There were two presentations from researchers who were making sites for digital library collections and they discussed how they approached those projects by creating dynamic databases pushing content to WordPress.  While it was interesting, it didn’t really apply to me or anything we do at BCC, at least not on the scale of the projects they were showing.  It was fascinating, however, to hear about the saga of Wheaton College and their main website as it was a nightmare when the presenter took it over and he was able over the course of a few years make migrations and design changes to be far more scalable, supportable, and decrease downtime.

One of my favorite parts of any workshop or conference is networking with other folks who do similar work in the same field within higher ed.  I managed purely by chance to sit at a table with three folks from Williams College which is also in the Berkshires.  In fact I worked in the old Sawyer Library at Williams, now demolished and rebuilt, back one summer when I was in college myself.  There’s connections everywhere!  Over lunch I met a delightful individual from Roger Williams University who also works in a library, also flies drones, also dabbles in VR, and we have eerily similar first and last names!  Networking and finding how other folks approach similar situations is one of the other very valuable part of these sort of events.  I’m hoping that in the future we might be able to collaborate on some project — who knows what!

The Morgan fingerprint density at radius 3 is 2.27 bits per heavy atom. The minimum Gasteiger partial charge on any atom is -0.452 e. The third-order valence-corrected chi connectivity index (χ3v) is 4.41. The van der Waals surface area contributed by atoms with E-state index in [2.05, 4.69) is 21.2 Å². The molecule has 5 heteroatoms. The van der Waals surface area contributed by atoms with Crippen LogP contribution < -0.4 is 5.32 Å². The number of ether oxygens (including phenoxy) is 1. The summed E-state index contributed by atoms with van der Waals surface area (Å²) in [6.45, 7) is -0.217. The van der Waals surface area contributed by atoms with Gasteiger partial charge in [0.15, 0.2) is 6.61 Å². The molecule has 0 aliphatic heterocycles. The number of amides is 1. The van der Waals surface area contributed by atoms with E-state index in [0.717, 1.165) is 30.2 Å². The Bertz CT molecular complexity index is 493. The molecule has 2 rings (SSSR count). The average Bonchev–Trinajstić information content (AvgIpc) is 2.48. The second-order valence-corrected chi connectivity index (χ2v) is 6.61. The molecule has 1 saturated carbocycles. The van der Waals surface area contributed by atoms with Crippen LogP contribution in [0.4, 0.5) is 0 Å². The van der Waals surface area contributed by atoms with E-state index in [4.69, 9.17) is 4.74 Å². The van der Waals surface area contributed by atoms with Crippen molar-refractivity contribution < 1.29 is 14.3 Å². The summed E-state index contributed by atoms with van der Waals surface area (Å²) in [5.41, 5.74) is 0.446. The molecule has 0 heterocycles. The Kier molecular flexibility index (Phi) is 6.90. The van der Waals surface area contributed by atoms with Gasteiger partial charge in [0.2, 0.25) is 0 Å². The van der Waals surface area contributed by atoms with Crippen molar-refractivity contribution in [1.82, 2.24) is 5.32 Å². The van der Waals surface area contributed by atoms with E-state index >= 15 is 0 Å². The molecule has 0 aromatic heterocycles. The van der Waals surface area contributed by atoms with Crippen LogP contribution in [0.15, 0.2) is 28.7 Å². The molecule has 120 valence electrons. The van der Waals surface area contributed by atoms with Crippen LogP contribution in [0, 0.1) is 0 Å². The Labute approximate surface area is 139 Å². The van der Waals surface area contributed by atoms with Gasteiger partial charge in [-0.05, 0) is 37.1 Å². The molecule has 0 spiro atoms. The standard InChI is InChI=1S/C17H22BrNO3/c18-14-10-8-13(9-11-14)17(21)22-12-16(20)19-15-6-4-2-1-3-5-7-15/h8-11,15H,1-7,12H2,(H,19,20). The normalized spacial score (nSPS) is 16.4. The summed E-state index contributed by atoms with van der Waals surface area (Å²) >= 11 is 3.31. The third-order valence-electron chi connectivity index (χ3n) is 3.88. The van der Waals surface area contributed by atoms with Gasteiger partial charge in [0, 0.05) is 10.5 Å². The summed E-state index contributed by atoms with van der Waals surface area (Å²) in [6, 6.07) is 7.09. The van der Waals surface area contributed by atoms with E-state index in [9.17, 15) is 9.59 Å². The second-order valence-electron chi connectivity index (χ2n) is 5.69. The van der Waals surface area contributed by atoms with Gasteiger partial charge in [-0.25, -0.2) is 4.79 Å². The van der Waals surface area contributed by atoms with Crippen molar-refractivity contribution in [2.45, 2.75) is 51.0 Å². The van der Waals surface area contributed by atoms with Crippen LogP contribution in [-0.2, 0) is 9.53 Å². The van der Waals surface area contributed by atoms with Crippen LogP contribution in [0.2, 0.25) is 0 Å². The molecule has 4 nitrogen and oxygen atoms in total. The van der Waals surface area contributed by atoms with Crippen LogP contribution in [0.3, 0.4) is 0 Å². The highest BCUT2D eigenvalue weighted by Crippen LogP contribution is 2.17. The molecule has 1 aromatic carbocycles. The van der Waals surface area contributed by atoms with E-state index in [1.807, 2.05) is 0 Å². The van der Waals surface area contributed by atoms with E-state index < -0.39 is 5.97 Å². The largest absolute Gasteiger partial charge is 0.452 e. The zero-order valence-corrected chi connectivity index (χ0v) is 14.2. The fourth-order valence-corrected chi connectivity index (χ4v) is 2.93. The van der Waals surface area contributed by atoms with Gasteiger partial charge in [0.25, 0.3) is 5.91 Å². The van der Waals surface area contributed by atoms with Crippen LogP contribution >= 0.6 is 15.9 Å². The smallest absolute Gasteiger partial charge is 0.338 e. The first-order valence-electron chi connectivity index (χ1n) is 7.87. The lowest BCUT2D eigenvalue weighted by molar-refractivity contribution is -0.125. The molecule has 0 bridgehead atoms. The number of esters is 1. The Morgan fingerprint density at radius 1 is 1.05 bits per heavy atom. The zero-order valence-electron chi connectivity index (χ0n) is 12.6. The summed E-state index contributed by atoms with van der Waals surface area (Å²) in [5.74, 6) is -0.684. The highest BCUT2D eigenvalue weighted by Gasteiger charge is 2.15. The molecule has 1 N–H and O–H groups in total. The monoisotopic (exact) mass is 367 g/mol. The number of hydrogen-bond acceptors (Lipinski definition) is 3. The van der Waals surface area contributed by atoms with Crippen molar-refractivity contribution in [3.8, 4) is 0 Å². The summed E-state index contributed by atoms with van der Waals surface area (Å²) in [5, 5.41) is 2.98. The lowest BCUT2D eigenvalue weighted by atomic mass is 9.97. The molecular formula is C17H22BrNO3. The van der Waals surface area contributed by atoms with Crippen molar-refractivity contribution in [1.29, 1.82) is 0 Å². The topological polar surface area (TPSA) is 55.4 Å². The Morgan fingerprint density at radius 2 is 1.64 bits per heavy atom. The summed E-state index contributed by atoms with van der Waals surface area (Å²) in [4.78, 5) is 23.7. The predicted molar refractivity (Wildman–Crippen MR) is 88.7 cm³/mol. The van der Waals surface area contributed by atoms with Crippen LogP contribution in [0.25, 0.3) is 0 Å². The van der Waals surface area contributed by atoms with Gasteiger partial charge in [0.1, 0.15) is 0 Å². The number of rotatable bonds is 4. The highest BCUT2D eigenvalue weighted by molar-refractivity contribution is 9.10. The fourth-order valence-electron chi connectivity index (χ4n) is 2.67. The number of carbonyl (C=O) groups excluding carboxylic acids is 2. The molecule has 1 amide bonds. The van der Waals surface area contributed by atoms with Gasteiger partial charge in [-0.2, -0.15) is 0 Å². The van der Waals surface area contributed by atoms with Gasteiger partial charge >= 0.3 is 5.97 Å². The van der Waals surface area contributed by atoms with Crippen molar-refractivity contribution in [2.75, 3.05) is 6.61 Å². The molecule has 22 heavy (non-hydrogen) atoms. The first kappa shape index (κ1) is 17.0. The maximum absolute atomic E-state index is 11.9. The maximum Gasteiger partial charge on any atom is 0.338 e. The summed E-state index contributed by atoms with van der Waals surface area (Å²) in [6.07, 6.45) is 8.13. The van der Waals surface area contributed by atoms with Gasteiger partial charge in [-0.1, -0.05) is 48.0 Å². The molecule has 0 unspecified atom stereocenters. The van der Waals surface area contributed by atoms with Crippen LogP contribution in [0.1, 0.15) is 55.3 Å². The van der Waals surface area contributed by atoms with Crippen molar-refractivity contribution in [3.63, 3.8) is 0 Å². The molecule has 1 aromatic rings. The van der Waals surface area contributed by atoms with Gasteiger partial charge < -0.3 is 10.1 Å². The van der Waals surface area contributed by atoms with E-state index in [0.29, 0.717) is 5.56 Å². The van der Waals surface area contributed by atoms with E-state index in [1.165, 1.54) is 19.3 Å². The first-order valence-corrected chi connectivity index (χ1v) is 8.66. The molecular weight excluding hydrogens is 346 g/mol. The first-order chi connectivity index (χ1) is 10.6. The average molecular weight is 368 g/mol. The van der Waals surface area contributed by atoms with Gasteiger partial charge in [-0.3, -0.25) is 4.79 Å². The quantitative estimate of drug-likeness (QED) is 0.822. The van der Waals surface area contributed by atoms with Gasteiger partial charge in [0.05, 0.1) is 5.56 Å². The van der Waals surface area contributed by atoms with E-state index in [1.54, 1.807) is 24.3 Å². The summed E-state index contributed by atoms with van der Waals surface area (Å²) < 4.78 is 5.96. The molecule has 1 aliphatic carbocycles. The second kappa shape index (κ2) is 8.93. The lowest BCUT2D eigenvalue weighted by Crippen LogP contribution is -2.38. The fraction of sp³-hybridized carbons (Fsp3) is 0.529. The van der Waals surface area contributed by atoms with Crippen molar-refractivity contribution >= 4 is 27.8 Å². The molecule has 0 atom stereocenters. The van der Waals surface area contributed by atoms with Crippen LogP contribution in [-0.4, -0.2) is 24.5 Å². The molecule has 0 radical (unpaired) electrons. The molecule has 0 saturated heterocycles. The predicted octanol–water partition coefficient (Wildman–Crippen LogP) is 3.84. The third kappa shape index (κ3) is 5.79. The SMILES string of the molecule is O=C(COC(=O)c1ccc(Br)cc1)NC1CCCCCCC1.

Overall it was a great experience for a variety of different reasons.  If there was one disappointment, it would have been the buffet lunch that was provided at UMass.  It wasn’t bad, I think I’m just spoiled by our excellent cafeteria and dining services staff here at BCC.  I’m looking forward to my next workshop/conference!  I just put in a proposal this morning to present at TLSD 2020 at Roxbury College on April 3, fingers crossed!

Flight Over Frozen Cheshire Lake, With Insurance!